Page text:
Friday, July 5, 2013


Why do we feel compelled to tell other people what to do?

How did the word ‘should’ become so much a part of our culture?

It seems that this impulse has been with us forever!  The following are a few of our favorite ‘rules’ from the pen of George Washington:
By age sixteen, Washington had copied out by hand, 110 Rules of Civility & Decent Behavior in Company and Conversation.
They are based on a set of rules composed by French Jesuits in 1595. 

*When in company, put not your Hands to any Part of the Body, not usually Discovered.

*In the Presence of Others Sing not to yourself with a humming Noise, nor Drum with your Fingers or Feet.

*Put not off your Cloths in the presence of Others. Nor go out your Chamber half Dressed.

*Shift not yourself in the Sight of others nor Gnaw your nails.

*Shake not the head, Feet or Legs, roll not the Eyes, lift not one eyebrow higher than the other, wry not the mouth, and bedew no mans face with your Spittle, by approaching too near him when you Speak. (!)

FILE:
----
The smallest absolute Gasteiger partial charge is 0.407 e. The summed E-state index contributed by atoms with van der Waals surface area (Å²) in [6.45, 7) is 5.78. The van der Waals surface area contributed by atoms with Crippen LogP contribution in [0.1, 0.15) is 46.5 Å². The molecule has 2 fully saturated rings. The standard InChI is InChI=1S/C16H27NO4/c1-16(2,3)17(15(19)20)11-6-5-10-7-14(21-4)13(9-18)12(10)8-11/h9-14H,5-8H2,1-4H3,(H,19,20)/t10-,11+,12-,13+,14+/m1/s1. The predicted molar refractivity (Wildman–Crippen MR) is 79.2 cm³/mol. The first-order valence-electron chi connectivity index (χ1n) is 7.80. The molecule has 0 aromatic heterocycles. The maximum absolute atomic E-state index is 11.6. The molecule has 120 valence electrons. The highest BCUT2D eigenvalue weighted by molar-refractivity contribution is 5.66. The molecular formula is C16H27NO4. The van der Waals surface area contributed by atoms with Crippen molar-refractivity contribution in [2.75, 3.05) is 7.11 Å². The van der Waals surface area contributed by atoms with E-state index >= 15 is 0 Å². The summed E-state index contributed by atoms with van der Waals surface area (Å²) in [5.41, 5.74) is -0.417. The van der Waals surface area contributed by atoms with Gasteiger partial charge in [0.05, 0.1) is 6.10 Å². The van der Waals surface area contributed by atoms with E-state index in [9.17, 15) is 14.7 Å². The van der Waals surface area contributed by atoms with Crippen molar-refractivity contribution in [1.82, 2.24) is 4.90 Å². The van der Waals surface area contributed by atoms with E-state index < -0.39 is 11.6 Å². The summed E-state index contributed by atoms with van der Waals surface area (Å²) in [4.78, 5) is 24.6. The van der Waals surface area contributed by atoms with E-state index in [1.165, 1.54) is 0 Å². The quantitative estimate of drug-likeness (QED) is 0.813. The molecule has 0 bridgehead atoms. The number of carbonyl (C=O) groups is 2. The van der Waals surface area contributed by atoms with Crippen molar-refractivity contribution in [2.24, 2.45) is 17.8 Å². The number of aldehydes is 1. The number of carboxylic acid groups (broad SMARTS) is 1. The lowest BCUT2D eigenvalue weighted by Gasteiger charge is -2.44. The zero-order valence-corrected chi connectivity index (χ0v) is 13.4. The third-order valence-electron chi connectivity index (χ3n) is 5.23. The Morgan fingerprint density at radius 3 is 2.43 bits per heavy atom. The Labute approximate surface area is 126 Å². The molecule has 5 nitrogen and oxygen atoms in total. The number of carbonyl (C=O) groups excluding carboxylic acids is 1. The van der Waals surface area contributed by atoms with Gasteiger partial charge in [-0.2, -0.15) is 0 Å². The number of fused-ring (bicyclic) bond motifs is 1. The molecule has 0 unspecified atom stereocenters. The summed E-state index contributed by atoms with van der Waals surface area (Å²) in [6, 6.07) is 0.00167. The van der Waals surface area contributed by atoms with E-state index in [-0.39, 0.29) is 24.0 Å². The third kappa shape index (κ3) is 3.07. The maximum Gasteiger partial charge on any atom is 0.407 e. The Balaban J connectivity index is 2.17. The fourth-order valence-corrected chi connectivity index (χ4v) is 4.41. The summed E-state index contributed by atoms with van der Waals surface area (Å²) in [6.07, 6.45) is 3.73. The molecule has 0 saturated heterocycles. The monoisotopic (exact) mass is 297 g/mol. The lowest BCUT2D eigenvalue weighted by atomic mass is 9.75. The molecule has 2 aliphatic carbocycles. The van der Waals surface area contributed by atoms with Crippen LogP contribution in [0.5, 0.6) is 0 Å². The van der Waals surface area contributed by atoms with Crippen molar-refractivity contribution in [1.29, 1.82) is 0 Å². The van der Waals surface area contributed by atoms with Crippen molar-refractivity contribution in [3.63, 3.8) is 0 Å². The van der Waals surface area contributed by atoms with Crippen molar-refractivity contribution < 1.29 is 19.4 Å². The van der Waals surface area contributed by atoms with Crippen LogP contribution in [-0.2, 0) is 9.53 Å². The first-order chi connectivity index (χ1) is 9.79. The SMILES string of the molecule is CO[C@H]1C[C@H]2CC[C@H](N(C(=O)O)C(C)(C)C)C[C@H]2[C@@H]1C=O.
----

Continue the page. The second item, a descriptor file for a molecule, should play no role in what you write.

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An opportunity to experiment with some fun ideas...    

Here are a few good questions to ask yourself before you offer advice:

1)      Does the person want advice?

2)      Did they ask you for advice?

3)      What is compelling you to offer your opinion?

4)     Does their behavior frighten you?

5)     Do you feel helpless?

6)     Does giving advice seem like a way to connect?

After you answer these questions, try re-framing your need into behavior that might actually work!

1)     Ask what you can do to help!

2)     Tell the person how you feel making sure to stress that it is your feeling!

3)     Try saying:  “If it was me, I think I would…”

4)     Step back from the situation and recognize how it is affecting you and don’t project your feelings onto the person you are hoping to help!


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